Studio: Image Entertainment
Director: Jason Christopher
Writer: Jason Christopher
Producer: Roy Koriakin
Stars: Jen Dance, Chelsey Garner, David J. Bonner, Matthew Nadu, Shaun Costello, Nikki Bell, Chris Ready, Brian Gallagher, Clint Howard
Seven friends party in the woods where a sadistic murderer is rumored to take revenge on campers for his daughter’s death.
A quote on the box cover dubs “Nobody Gets Out Alive” as “an homage to some of the great slasher films of the ‘70’s and ‘80’s!” For a film to be an homage, it has to display a reverential knowledge of the work(s) it is utilizing, as well as fashioning what came before into something with a new identity. “Nobody Gets Out Alive” does neither.
Homage are plentiful in horror. Effectively employed examples include Adam Green’s “Hatchet” films. “Hatchet” is a throwback slasher movie, but it winks at the tropes it pastiches and creates its own personality with a haunted Louisiana swamp setting and lively characters. The faux trailers between Rodriguez and Tarantino’s “Grindhouse” features also fit the bill. They make something new using the style of something familiar.
“Homage” is also bandied about in horror since “unoriginal” is frowned upon in marketing text. “Nobody Gets Out Alive” recycles mainly the most generic staples of the slasher genre, which is why the movie feels dull and uninspired. Putting teenagers in the woods to be slaughtered by a maniac is a flimsy premise. Just because it has been done before does not make it an homage.
Little Ashley Isth has drawn her hopscotch court on the road in front of her house. Her father, Hunter, does not see the inherent danger in this, although the audience does, long before the shot of a boozing teenager behind the wheel of a car. To heighten the drama, the music swells after the car meets the girl, and Hunter strides towards the crime scene in slow motion. The question here is which is more overdone: the stray child in the road or the slow motion reaction of the parent?
Between Mrs. Voorhees and Louis Creed, grieving parents in horror movies are prone to choosing poor ways of processing loss. Hunter Isth is no exception. Blaming drunk teenagers for his daughter’s tragedy, Hunter abandons all sense of reality and takes to a life of murdering anyone who camps in the woods. Although camping nearby is not the only way to introduce your skull to Hunter’s sledgehammer. Hunter also wordlessly murders the local shopkeeper and her employee, presumably because they sell the beer that campers use to get drunk?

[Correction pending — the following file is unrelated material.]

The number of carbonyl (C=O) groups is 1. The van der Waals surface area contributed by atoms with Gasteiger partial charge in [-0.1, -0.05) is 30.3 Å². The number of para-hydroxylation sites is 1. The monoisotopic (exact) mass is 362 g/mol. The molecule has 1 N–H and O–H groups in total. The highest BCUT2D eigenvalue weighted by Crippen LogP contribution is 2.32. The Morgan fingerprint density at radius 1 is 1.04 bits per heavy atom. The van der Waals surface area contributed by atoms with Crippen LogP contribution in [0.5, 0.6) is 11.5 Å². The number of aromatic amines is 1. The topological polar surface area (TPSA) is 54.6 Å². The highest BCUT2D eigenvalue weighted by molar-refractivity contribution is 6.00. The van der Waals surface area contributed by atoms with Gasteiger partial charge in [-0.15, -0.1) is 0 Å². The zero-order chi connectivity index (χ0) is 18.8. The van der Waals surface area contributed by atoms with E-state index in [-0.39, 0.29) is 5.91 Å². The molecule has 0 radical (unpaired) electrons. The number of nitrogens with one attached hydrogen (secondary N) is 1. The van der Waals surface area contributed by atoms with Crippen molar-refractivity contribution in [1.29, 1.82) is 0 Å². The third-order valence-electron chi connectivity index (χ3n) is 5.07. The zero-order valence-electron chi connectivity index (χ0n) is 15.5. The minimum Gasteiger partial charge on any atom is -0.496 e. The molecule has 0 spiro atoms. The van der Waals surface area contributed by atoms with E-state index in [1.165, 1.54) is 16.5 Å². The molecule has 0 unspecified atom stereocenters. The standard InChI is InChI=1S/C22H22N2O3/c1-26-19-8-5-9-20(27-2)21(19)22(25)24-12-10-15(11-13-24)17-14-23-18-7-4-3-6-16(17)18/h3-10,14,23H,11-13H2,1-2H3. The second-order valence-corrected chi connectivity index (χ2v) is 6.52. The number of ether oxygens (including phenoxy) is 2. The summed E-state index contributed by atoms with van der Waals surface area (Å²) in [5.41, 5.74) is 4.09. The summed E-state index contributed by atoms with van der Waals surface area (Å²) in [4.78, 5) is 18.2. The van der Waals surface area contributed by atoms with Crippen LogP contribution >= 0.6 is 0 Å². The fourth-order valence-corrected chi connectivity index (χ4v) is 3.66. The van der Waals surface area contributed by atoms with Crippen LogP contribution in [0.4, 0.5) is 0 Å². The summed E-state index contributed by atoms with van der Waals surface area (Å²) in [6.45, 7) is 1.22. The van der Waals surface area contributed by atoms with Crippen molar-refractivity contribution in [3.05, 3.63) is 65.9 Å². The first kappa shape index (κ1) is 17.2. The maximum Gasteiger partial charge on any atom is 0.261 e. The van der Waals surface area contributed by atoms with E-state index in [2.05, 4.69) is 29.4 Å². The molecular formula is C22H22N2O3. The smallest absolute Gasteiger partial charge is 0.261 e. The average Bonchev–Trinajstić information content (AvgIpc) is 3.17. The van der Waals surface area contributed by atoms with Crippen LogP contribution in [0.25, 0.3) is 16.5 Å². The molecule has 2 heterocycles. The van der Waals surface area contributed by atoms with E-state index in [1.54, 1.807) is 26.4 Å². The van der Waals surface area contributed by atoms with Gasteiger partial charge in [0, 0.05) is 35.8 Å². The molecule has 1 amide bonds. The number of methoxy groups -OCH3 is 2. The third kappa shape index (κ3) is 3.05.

Also abandoning all sense of reality are the seven friends who decide camping here would be a good idea. People are attracted to legends and like to tempt fate by traipsing through reportedly haunted houses and sleeping where ancient witches make spooky sounds. But this is not a ghost story. Hunter Isth is a real person. No one has seen Hunter since his daughter’s death and reportedly “nobody gets out alive” when it comes to the woods. “Hey guys! Want to do something scary this weekend? You know that real life serial killer that has never been caught near that campsite without cell phone service where all those people keep disappearing? Yeah, let’s go there!”
“Nobody Gets Out Alive” devotes real time to character development, although not enough time to character motivation. When “Final Girl” escapes to the presumed safety of a passing motorist, she feverishly explains with a bloodied face that her friends have been butchered by a maniac and she needs help. The motorist pledges to take her away from the killer on the loose, right after he stops for the mystery man flagging him down in the middle of the darkness. Because this will end well.
For a campers stalked in the woods story, the movie does spend more time than most offering backstories and personalities, which gives this group of victims a decent definition. Their characters are actually undercut by their boring deaths, however. Hunter Isth is not an iconic slasher figure. He is a balding countryman with an average build, distinguished mainly by his Grizzly Adams beard. Hunter is not a menacing silhouette and he usually fells his victims with a single hammer blow. Frankly, it is just not satisfying.
“Nobody Gets Out Alive” has inconsistent techniques in fabricating scares. When two victims escape Hunter’s grasp and hide, the camera follows Hunter as he quietly stalks his prey. But because the scene never shows where the escapees are hiding, there is no suspense to the search. Maybe he is close. Maybe they are covering their mouths to prevent any screams. Maybe they are dangerously close to knocking something over and giving themselves away. Or maybe they are in another room entirely.
Curiously, the film redoes this scene the right way a few minutes later when one of the escapees hides under a platform and the killer’s boots are seen pacing in front of her. Which is micro example of the movie’s macro issue. Partying teenagers in the woods. A deranged stalker. Campfire tales. A crazy man with a warning. It is a not a thoughtfully assembled homage, but a collection of borrowed tropes that fail to make a cohesive whole. “Nobody Gets Out Alive” does not feel like it is honoring classic slashers as much as it feels like it is adding to their diminished reputation by throwing things in a pot and hoping to cook up a gourmet dish with only the basest ingredients.
NOTE: There is a post-credits scene. "Nobody Gets Out Alive" is also known by the titles “Down the Road” and “Punishment.”
Review Score: 30